5 Common Holiday Crime Spikes
While most of us are wrapped up in the holiday spirit, there are a few criminals out there looking to take advantage of the holiday season. And, admittedly, some of us enjoy a little too much of the holiday spirits, and get into trouble ourselves.
Nobody wants to celebrate the holidays in prison, so here are the five most common holiday crimes, how you might avoid them, and what to do if you're charged with one. (Hint: Call an attorney.)
1. Creative Campaigns Hope to Curb Holiday Drunk Driving
From spiked egg nog to whiskey gifts and barrel-aged barleywines, people consume quite a bit of booze around the holidays. So it's no surprise that DUI rates rise around the same time. Heck, even Santa Claus is out here getting a DUI. Make sure you're not one of the busted and get a ride or call a cab.
2. Do Domestic Abuse Rates Rise Over the Holidays?
Sadly, more family time around the holidays can also mean more family stress. And while some jurisdictions report drops in domestic violence reports during the holidays, some organizations report a spike in domestic abuse and shelter services at the same time. Knowing how to avoid and diffuse domestic incidents is essential, as is knowing where to go and how to request a restraining order.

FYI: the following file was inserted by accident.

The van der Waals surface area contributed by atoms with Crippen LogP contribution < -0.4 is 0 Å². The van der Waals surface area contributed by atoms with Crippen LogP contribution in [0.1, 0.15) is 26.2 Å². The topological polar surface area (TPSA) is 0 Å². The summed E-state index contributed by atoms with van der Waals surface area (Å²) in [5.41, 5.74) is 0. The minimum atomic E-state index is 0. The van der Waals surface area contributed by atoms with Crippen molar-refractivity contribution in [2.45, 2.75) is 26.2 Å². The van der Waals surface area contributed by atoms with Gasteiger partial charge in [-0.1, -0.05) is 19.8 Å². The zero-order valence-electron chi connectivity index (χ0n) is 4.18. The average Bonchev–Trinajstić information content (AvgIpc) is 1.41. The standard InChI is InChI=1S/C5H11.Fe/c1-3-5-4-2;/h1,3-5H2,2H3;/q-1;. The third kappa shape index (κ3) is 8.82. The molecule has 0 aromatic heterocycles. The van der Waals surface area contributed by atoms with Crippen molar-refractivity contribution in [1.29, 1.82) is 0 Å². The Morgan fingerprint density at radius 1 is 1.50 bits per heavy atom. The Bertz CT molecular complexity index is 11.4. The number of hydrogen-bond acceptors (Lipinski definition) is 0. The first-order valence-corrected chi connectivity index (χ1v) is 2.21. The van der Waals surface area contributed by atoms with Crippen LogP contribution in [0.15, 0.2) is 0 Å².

3. Holiday Shoplifting Roundup
Not all of us can afford expensive holiday gifts. And some of us just don't want to pay. From walking out of Walmart without paying to thieving from the Toys for Tots bin (REALLY??), shoplifting spikes during the holiday season. Always remember -- a nice card from your house is better than a call from jail.
4. New Year's Day Is Top Car Theft Day
You thought you were doing the right thing by not driving your car home from the bar. (And you were!) But unfortunately, someone took advantage of your responsible nature and swiped your ride. Maybe leave the car in the garage entirely this year, and get a ride to the bar as well.
5. Criminal Consequences for Christmas Vandals
You may not be inclined to ooh and aah at your neighbor's garish holiday displays, and his decorations may look more like the perfect target for crime. But before you go tearing down that 12-foot snowman in the yard, maybe check your homeowner's association agreement first, and find a less violent way to get him to clean up his act.
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